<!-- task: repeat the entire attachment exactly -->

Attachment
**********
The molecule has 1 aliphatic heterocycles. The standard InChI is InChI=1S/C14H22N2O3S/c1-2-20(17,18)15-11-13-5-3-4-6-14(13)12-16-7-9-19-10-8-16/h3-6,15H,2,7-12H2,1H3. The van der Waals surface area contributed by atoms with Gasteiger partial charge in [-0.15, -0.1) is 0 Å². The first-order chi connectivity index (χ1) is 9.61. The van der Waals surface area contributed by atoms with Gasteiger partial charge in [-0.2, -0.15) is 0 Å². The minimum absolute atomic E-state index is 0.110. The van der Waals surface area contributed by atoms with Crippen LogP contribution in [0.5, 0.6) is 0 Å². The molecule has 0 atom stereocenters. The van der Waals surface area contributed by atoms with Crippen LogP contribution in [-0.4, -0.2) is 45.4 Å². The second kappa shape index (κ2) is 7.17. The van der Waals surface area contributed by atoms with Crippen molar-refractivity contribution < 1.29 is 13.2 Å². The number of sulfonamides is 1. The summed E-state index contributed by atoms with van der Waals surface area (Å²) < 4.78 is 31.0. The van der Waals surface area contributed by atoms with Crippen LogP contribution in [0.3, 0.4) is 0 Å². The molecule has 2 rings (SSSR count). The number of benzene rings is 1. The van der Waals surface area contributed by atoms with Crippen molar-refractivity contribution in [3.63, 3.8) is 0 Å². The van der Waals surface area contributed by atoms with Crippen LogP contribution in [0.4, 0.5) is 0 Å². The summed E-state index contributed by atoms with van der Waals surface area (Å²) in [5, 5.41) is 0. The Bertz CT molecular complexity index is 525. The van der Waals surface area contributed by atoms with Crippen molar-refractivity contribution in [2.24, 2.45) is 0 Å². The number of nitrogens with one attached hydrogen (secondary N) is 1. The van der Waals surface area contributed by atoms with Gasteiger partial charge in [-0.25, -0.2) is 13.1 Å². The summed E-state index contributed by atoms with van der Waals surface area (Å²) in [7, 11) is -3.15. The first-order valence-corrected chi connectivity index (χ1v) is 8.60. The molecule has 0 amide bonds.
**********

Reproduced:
The molecule has 1 aliphatic heterocycles. The standard InChI is InChI=1S/C14H22N2O3S/c1-2-20(17,18)15-11-13-5-3-4-6-14(13)12-16-7-9-19-10-8-16/h3-6,15H,2,7-12H2,1H3. The van der Waals surface area contributed by atoms with Gasteiger partial charge in [-0.15, -0.1) is 0 Å². The first-order chi connectivity index (χ1) is 9.61. The van der Waals surface area contributed by atoms with Gasteiger partial charge in [-0.2, -0.15) is 0 Å². The minimum absolute atomic E-state index is 0.110. The van der Waals surface area contributed by atoms with Crippen LogP contribution in [0.5, 0.6) is 0 Å². The molecule has 0 atom stereocenters. The van der Waals surface area contributed by atoms with Crippen LogP contribution in [-0.4, -0.2) is 45.4 Å². The second kappa shape index (κ2) is 7.17. The van der Waals surface area contributed by atoms with Crippen molar-refractivity contribution < 1.29 is 13.2 Å². The number of sulfonamides is 1. The summed E-state index contributed by atoms with van der Waals surface area (Å²) < 4.78 is 31.0. The van der Waals surface area contributed by atoms with Crippen LogP contribution in [0.3, 0.4) is 0 Å². The molecule has 2 rings (SSSR count). The number of benzene rings is 1. The van der Waals surface area contributed by atoms with Crippen molar-refractivity contribution in [3.63, 3.8) is 0 Å². The van der Waals surface area contributed by atoms with Crippen LogP contribution in [0.4, 0.5) is 0 Å². The summed E-state index contributed by atoms with van der Waals surface area (Å²) in [5, 5.41) is 0. The Bertz CT molecular complexity index is 525. The van der Waals surface area contributed by atoms with Crippen molar-refractivity contribution in [2.24, 2.45) is 0 Å². The number of nitrogens with one attached hydrogen (secondary N) is 1. The van der Waals surface area contributed by atoms with Gasteiger partial charge in [-0.25, -0.2) is 13.1 Å². The summed E-state index contributed by atoms with van der Waals surface area (Å²) in [7, 11) is -3.15. The first-order valence-corrected chi connectivity index (χ1v) is 8.60. The molecule has 0 amide bonds.